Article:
Some modifications, such as under-body coloured lights can be illegal to fit to your car. If your insurer refuses to cover your modifications it also reserves the right to cancel your policy should you go ahead with them anyway. Having a policy cancelled can make it harder to find affordable cover in the future.

Some modifications must be declared to the Driver and Vehicle Licensing Agency (DVLA) by updating Section 7 of your vehicle’s V5 document – which you should have received when you bought the vehicle. 

The kinds of changes the DVLA would be interested in would be things like changing your car’s colour, cylinder capacity (CC) or fuel type e.g converting to liquid petroleum gas (LPG). 

Keeping costs down

If you’re committed to your vehicle’s modifications and understand that it could mean paying more for cover, there are other ways you can keep your costs down.

The first port of call is a price comparison service to find out which insurers are offering the best price on the cover you need. Insurers have just been banned from offering new customers lower premiums than existing customers for the same cover, so they can’t use that tactic to compete with other insurers anymore.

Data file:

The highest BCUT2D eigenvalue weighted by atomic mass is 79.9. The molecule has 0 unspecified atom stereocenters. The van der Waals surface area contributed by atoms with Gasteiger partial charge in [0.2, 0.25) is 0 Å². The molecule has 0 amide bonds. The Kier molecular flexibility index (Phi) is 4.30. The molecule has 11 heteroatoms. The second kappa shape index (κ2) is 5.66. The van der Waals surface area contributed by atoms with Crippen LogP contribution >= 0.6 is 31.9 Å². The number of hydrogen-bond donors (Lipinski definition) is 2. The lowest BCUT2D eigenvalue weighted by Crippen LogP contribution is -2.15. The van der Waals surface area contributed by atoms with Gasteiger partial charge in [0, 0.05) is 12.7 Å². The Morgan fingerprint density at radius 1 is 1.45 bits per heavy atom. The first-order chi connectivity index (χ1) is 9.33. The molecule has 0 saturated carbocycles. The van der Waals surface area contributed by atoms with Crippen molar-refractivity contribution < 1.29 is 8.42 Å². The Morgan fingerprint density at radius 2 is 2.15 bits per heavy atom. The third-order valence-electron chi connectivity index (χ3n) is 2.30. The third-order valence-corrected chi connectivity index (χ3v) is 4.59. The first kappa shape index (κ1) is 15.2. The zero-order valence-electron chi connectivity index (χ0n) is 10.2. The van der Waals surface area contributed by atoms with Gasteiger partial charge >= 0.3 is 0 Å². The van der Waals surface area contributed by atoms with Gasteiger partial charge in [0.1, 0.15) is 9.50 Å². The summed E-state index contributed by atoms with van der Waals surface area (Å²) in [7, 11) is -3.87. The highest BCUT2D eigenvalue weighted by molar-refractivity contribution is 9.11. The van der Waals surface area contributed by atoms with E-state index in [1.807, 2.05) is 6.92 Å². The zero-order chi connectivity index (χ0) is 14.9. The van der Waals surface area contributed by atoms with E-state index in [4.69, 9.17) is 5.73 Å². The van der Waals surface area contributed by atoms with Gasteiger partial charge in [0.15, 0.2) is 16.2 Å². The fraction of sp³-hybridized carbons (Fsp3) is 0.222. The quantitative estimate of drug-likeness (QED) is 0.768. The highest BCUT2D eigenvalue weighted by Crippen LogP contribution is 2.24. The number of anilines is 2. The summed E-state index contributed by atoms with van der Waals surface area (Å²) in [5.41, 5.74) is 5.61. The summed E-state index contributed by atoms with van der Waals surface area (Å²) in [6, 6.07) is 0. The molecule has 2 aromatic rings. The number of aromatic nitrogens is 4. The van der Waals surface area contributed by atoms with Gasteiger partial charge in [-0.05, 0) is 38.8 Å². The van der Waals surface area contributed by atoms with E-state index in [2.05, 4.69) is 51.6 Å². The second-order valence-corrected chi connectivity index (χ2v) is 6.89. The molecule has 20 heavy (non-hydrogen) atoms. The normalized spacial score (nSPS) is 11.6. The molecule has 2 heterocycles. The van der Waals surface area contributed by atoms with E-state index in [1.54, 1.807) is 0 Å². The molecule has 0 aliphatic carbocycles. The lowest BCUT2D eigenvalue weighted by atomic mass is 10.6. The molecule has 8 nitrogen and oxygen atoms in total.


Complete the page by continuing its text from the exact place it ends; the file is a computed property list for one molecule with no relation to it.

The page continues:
As a result, insurers may have to make their overall pricing more competitive if they want to grow their market share, and you can take advantage. 

If you’re driving less because Covid restrictions mean you’re working from home, either full or part time, remember that your annual mileage is probably going to be lower than usual – and it could save you money.

If you can, paying your premium for the year up front rather than in monthly installments will be cheaper since there’s no interest to pay. 

Increasing the amount you’re willing to pay in voluntary excess  to make a claim can also whittle down your premium. Just be sure you’d be prepared to pay it on top of your compulsory excess.

Frequently Asked Questions

Are car modifications illegal?

No, far from it. While there are some popular modifications that are illegal, such as tinted windows that let in less than 75% of light, underbody neon lights and negative camber wheels, many more modifications are perfectly legal.

What car modifications don’t affect insurance?

Can I get specialist modified car insurance?

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Choose from a range of policy options for affordable cover, that suits you and your car.